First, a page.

A DVR with an RSS feed - Watch Anything on Aything

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Boxee, Hulu, Amazon, Netflix, and iTunes have great potential for the internet connected living room, but what is available for the offline world? I have a strange schedule, I spend a couple of hours on the CTA each day shuttling between work, school, my apartment in Chicago, and my parents suburban home. For scheduling and watching recorded content, not staying in the same bed every night presents an interesting problem.

The last few years I have been experimenting with DVR software to record shows. I've tinkered with abandoned open source projects, tried to make my own DVR software, and found a couple of great packages that still needed some tweaks to meet my strange needs. After years of tinkering, I think I've finally found a setup worth bragging about.

Over The Air TV

YES! No cable. I get cable with the Comcast bundle and the box is currently sitting under a pile off laundry. Cable is a bag of hurt for the tinkering type. I'd rather not use IR blasters or cable cards. Also the Comcast bundle is SD, which come to think about it, doesn't really matter when a majority of my recordings are Hogan's Heroes and Seinfeld reruns. Living in the city, taping a coat hanger to the window gets me a perfect HD signal every time.

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Silicon Dust makes the $89 HDHomeRun. This box has a coax connector for an antenna, ethernet port, and a dc jack. Inside are two ATSC tuners that pipe the signal over the network to a computer. Because Digital TV is just an MPEG2 stream, this box can send content to a port and you can use netcat and cron job to painfully make a DVR from the command line! Once I made a tv remote out of a Makefile. I wouldn't suggest using a software build utility to change the channel or record, it just shows the flexibility and openness of the HDHomeRun.

Over-the-air television is composed of MPEG2 encapsulated streams with a bitrate around 19Mbps. While my 15" MacBook Pro with Retina Display handles this fine, my mobile devices choke. Not even the latest Parks and Rec episode is worth the wait for a 6 gigabyte file to transfer. Luckily, mobile devices have hardware accelerated H264 decoding that extends battery life. Unfortunately, making H264 files for them is a fairly resource intensive process, it takes a beefy machine. My i5 box transcodes in realtime. It takes an hour to encode an hour long show.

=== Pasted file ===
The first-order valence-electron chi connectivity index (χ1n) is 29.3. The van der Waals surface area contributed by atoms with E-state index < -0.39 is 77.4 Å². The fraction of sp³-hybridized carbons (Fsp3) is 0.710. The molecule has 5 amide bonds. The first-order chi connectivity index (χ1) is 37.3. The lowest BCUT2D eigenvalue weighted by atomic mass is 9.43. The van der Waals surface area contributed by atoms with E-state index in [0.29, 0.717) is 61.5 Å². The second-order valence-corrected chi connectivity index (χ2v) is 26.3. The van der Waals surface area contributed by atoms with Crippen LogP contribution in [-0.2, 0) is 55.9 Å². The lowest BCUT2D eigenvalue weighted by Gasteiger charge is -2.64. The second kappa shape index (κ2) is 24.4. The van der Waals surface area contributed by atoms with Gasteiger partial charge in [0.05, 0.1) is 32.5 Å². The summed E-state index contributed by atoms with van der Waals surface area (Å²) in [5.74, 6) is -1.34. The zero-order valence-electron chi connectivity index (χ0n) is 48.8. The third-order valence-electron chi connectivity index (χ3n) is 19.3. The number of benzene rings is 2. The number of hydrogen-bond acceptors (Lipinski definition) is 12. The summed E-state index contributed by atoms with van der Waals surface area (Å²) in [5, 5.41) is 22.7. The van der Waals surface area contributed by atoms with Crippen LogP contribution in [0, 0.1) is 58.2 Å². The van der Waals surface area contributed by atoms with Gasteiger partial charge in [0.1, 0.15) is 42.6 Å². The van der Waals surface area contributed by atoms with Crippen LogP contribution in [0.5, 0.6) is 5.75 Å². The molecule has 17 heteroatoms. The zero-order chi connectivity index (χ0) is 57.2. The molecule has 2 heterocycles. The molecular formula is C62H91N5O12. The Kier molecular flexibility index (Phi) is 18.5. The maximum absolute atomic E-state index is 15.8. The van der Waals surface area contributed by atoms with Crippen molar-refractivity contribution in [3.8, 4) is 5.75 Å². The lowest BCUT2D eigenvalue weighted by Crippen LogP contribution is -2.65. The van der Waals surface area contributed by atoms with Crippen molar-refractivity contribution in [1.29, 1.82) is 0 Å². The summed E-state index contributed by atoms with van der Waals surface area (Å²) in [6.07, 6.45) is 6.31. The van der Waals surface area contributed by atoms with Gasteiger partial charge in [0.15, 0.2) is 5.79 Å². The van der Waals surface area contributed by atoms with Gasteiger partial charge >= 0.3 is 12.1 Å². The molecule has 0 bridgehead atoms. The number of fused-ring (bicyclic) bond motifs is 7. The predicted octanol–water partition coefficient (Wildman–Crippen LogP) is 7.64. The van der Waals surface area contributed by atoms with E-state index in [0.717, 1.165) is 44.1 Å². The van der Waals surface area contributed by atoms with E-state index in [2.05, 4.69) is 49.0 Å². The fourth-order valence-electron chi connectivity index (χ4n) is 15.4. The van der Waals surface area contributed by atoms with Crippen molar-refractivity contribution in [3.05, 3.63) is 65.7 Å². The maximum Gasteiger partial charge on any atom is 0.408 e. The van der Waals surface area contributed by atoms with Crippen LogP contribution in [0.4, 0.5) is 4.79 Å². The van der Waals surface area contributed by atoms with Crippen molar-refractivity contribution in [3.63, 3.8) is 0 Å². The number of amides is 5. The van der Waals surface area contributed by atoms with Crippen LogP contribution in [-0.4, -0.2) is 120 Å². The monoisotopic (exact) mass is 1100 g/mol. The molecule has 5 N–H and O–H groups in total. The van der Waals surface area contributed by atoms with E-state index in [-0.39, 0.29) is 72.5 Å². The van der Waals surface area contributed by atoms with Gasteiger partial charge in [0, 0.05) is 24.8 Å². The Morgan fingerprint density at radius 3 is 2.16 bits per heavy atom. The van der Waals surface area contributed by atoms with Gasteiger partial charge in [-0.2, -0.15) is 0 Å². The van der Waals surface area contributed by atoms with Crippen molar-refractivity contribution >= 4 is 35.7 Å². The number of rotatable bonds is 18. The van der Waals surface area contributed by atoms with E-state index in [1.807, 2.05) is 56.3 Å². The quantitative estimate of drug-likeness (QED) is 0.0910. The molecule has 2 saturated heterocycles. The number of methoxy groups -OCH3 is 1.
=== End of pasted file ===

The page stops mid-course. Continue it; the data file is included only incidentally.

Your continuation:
Accessing DRM free video anywhere and on any device is why I went with my own DVR solution. After transcoding with Handbrake's iPhone 4 preset, I get a videos with a 1.7Mbps bitrate, this works great over my Comcast 36/6Mbps connection of which I am sure I am getting a great deal. The picture looks great on the TV, computer, and mobile devices.

The router at my apartment forwards port 80 to my DVR box and Amazon's Route 53 DNS service acts like DynDNS, updating the CNAME record on a subdomain to point to my external Comcast address. To access the page I go to the site in any browser and can schedule and stream recordings. Behind the scenes, Apache serves the scheduling pages, and video downloads. Its setup to allow devices on the local network to access all the pages and recordings. When schedules, feeds, and videos are accessed from the internet, users login with a username and password which is processed on the backend via standard Apache authentication modules.

Workflow

I like spending ridiculous amounts of time automating repetitive computing tasks. Its very inefficient but I always learn something along the way.

Scheduling

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MythTV and the MythWeb plugin provides a decent web interface that allows me to browse, search, and select shows for recording. The scheduling data comes from SchedulesDirect. A year subscription sets me back $25 a year, but that is much cheaper than monthly TiVo, Boxee, or Comcast DVR fees.